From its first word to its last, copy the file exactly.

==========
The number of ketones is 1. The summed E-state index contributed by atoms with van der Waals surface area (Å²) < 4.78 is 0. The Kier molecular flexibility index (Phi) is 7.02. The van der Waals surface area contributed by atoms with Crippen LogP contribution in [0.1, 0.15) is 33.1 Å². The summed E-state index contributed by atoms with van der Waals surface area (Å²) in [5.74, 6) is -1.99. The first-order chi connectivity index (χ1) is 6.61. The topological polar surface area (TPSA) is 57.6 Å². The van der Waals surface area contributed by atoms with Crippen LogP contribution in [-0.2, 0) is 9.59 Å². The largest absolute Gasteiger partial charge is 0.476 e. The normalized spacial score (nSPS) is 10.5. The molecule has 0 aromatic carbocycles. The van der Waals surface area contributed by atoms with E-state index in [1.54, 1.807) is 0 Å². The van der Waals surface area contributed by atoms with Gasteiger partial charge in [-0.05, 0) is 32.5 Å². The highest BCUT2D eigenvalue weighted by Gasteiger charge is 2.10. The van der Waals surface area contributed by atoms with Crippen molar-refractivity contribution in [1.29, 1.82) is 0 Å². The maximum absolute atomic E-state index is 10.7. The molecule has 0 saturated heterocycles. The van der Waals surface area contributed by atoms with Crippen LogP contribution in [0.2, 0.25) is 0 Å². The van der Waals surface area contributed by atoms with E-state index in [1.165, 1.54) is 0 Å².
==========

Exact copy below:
The number of ketones is 1. The summed E-state index contributed by atoms with van der Waals surface area (Å²) < 4.78 is 0. The Kier molecular flexibility index (Phi) is 7.02. The van der Waals surface area contributed by atoms with Crippen LogP contribution in [0.1, 0.15) is 33.1 Å². The summed E-state index contributed by atoms with van der Waals surface area (Å²) in [5.74, 6) is -1.99. The first-order chi connectivity index (χ1) is 6.61. The topological polar surface area (TPSA) is 57.6 Å². The van der Waals surface area contributed by atoms with Crippen LogP contribution in [-0.2, 0) is 9.59 Å². The largest absolute Gasteiger partial charge is 0.476 e. The normalized spacial score (nSPS) is 10.5. The molecule has 0 aromatic carbocycles. The van der Waals surface area contributed by atoms with E-state index in [1.54, 1.807) is 0 Å². The van der Waals surface area contributed by atoms with Gasteiger partial charge in [-0.05, 0) is 32.5 Å². The highest BCUT2D eigenvalue weighted by Gasteiger charge is 2.10. The van der Waals surface area contributed by atoms with Crippen molar-refractivity contribution in [1.29, 1.82) is 0 Å². The maximum absolute atomic E-state index is 10.7. The molecule has 0 saturated heterocycles. The van der Waals surface area contributed by atoms with Crippen LogP contribution in [0.2, 0.25) is 0 Å². The van der Waals surface area contributed by atoms with E-state index in [1.165, 1.54) is 0 Å².